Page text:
The last time I looked, anthropology was the study of races, physical, mental characteristics, distribution, customs, social relationships; including myths, religion, institutions and cultural structure and their interaction through time.  Archaeology is the scientific study of the life and culture of ancient peoples through the excavation of sites and the study of the features, artifacts, relics and other sources of information.  I have to admit, that since the State Archaeologist office made the decision to refuse to study or excavate sites with possible skeletal remains, I have had to wonder if they had a genuine commitment to anthropology and archaeology. The reports show more interest in pollen, mice mandibles and geomorphology, and less in the people who made the sites. If true, we should just fire everyone and have them get degrees in botany, zoology or geology and if they can get funded, spend the resources where they are doing their research.

Since there is no blood relationship to any of the human remains with any of the listed tribes, I must question upon what basis, other than political correctness, these decisions are being made?  If it is due to the feelings or religious feelings of any members of these tribes, the question must be asked, “Are we to set these feelings above all other groups”?  If so, on what basis?  I suggest that we look at the historical record and see what truth can be shown from the archaeological record.

There is abundant proof from the archaeological record that from 5000 B.C. through the 1600’s A.D., indigenous groups that had cemeteries had no taboos about disturbing human remains.  In countless sites, pre-existing burials were sliced through and the remains scattered to place a new burial into a grave site or mound.  If there was a religious or cultural taboo, the excavators of the grave would have stopped upon hitting the first evidence of a pre-existing remain.  The fact that it was routine to destroy the previous remains is ample evidence that there was no such religious or cultural restriction by the people present in that period.

The archaeological record is proof that once the deceased went through the proper ceremonies, burial and a given time passed, the remains had no more value than a cobble, clump of dirt or root that was in the way to the culture that did the burial.  The fact that the remains were thrown away with abandon is proof there was no cultural or religious fear of interruption of the journey to the next plane of existence, worry of violating the rights of the dead, their spirit or their families.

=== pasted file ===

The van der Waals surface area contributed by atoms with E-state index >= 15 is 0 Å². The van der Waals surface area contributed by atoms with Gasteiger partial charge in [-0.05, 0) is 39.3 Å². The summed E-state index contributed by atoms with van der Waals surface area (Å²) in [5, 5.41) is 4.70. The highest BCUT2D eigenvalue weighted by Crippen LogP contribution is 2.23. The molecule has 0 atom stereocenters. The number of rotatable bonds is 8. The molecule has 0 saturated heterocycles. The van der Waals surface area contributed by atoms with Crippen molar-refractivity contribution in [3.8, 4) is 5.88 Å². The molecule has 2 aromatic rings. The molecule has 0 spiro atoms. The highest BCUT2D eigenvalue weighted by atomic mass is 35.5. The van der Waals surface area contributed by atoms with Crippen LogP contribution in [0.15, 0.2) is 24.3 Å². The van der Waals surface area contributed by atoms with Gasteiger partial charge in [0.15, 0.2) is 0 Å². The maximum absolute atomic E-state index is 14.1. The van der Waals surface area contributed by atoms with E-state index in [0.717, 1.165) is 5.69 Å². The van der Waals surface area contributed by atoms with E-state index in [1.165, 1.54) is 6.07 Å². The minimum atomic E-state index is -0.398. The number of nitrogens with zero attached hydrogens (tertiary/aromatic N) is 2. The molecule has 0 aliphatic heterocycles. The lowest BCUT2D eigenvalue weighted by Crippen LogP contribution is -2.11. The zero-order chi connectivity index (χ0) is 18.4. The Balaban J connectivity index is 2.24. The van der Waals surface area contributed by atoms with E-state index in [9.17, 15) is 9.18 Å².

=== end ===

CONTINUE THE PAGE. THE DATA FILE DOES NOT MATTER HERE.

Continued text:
To give all of these tribes the right to control science is to establish that the feelings of some are supreme, the State religion.  To give such a small percentage of the State population such control is to set them above the feelings, goals and needs of everyone else, including future generations.  This is another logical reason the State Historical Society and State Archaeologist offices should be closed.  After all, if we ever want to know anything about prehistory, we can just ask the members of these modern tribal groups.  Heaven forbid that we would ever do anything or think anything that might disagree with their feelings.  So let us short cut the process and just make the pan-American militants the font of all information, close the State offices and we can all go home knowing we are totally Politically Correct.

The Native American Graves Protection and Repatriation Act was to allow tribes with just grievances to acquire human remains, severed heads, other body parts and the like; plus the associated artifacts or burial artifacts directly associated with those remains. Museums and other government agencies had acquired such items from the battle fields of the Indian Wars, historic cemeteries, and random finds.  These remains were identifiable to the person by name, or to the family, clan or tribe by direct association. These identifiable remains under NAPRA could be returned to the related families, clans or tribes through a claiming process.  There was supposed to be a blood relationship, and none of the archaeological community had a problem with this.  Since the passage of NAGPRA, there has been a slippery evolution of this law.  Kennewick Man was an example of bad interpretation of law. Good intentions based on open ended words, equals bad law. There should have been a termination date in NAPRA. Religious, ancestral, related, etc. should have been strictly defined or we end up with anti-science, politically correct gibberish.   Every human remain, artifact, and broken pot shard is not sacred.  To use the law to make everything back to Adam and Eve or Lucy sacred is ridiculous and a travesty to the best intent of the law and the trust placed in historical societies, museums, state archaeological offices, state and national government.